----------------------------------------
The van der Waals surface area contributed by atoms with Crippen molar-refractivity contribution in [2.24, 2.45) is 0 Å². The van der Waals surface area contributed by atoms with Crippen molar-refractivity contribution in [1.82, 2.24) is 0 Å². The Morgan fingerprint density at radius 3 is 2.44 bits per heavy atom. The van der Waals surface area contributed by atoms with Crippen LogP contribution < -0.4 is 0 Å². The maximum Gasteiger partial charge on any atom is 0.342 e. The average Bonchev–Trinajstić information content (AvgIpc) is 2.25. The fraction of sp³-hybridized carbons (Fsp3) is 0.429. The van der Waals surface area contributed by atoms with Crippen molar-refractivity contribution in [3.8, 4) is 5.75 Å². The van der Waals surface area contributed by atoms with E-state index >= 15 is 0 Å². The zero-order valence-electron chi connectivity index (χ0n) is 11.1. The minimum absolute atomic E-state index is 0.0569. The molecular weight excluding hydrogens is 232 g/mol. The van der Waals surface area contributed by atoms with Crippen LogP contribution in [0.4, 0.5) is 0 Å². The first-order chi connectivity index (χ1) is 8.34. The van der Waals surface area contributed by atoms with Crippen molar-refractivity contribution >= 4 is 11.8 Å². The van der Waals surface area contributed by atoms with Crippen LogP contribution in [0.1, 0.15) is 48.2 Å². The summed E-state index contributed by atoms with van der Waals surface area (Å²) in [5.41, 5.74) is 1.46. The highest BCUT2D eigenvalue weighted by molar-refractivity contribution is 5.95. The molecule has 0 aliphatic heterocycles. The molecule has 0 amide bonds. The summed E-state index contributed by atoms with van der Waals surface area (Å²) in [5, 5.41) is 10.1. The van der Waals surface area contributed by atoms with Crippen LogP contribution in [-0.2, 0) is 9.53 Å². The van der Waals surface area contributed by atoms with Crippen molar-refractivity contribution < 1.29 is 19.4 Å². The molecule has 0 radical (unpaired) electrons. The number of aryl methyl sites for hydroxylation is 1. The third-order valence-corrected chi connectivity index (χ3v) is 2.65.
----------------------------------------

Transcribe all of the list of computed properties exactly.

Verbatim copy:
The van der Waals surface area contributed by atoms with Crippen molar-refractivity contribution in [2.24, 2.45) is 0 Å². The van der Waals surface area contributed by atoms with Crippen molar-refractivity contribution in [1.82, 2.24) is 0 Å². The Morgan fingerprint density at radius 3 is 2.44 bits per heavy atom. The van der Waals surface area contributed by atoms with Crippen LogP contribution < -0.4 is 0 Å². The maximum Gasteiger partial charge on any atom is 0.342 e. The average Bonchev–Trinajstić information content (AvgIpc) is 2.25. The fraction of sp³-hybridized carbons (Fsp3) is 0.429. The van der Waals surface area contributed by atoms with Crippen molar-refractivity contribution in [3.8, 4) is 5.75 Å². The van der Waals surface area contributed by atoms with E-state index >= 15 is 0 Å². The zero-order valence-electron chi connectivity index (χ0n) is 11.1. The minimum absolute atomic E-state index is 0.0569. The molecular weight excluding hydrogens is 232 g/mol. The van der Waals surface area contributed by atoms with Crippen LogP contribution in [0.4, 0.5) is 0 Å². The first-order chi connectivity index (χ1) is 8.34. The van der Waals surface area contributed by atoms with Crippen molar-refractivity contribution >= 4 is 11.8 Å². The van der Waals surface area contributed by atoms with Crippen LogP contribution in [0.1, 0.15) is 48.2 Å². The summed E-state index contributed by atoms with van der Waals surface area (Å²) in [5.41, 5.74) is 1.46. The highest BCUT2D eigenvalue weighted by molar-refractivity contribution is 5.95. The molecule has 0 aliphatic heterocycles. The molecule has 0 amide bonds. The summed E-state index contributed by atoms with van der Waals surface area (Å²) in [5, 5.41) is 10.1. The van der Waals surface area contributed by atoms with Crippen LogP contribution in [-0.2, 0) is 9.53 Å². The van der Waals surface area contributed by atoms with Crippen molar-refractivity contribution < 1.29 is 19.4 Å². The molecule has 0 radical (unpaired) electrons. The number of aryl methyl sites for hydroxylation is 1. The third-order valence-corrected chi connectivity index (χ3v) is 2.65.